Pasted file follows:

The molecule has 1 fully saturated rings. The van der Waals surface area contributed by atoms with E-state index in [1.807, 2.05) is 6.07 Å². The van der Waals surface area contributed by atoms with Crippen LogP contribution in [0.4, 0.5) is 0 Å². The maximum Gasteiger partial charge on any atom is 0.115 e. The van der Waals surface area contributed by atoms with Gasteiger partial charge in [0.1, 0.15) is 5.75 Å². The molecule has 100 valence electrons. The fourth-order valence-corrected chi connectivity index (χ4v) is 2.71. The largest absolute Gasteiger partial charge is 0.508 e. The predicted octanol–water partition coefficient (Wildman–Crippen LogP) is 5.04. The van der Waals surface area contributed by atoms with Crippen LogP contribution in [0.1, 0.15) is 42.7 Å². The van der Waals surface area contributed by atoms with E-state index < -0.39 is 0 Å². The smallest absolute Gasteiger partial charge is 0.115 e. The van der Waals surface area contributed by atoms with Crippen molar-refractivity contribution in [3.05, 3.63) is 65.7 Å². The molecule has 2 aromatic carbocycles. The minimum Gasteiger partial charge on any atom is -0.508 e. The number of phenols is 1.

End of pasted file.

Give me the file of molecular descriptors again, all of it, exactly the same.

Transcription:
The molecule has 1 fully saturated rings. The van der Waals surface area contributed by atoms with E-state index in [1.807, 2.05) is 6.07 Å². The van der Waals surface area contributed by atoms with Crippen LogP contribution in [0.4, 0.5) is 0 Å². The maximum Gasteiger partial charge on any atom is 0.115 e. The van der Waals surface area contributed by atoms with Gasteiger partial charge in [0.1, 0.15) is 5.75 Å². The molecule has 100 valence electrons. The fourth-order valence-corrected chi connectivity index (χ4v) is 2.71. The largest absolute Gasteiger partial charge is 0.508 e. The predicted octanol–water partition coefficient (Wildman–Crippen LogP) is 5.04. The van der Waals surface area contributed by atoms with Crippen LogP contribution in [0.1, 0.15) is 42.7 Å². The van der Waals surface area contributed by atoms with E-state index < -0.39 is 0 Å². The smallest absolute Gasteiger partial charge is 0.115 e. The van der Waals surface area contributed by atoms with Crippen molar-refractivity contribution in [3.05, 3.63) is 65.7 Å². The molecule has 2 aromatic carbocycles. The minimum Gasteiger partial charge on any atom is -0.508 e. The number of phenols is 1.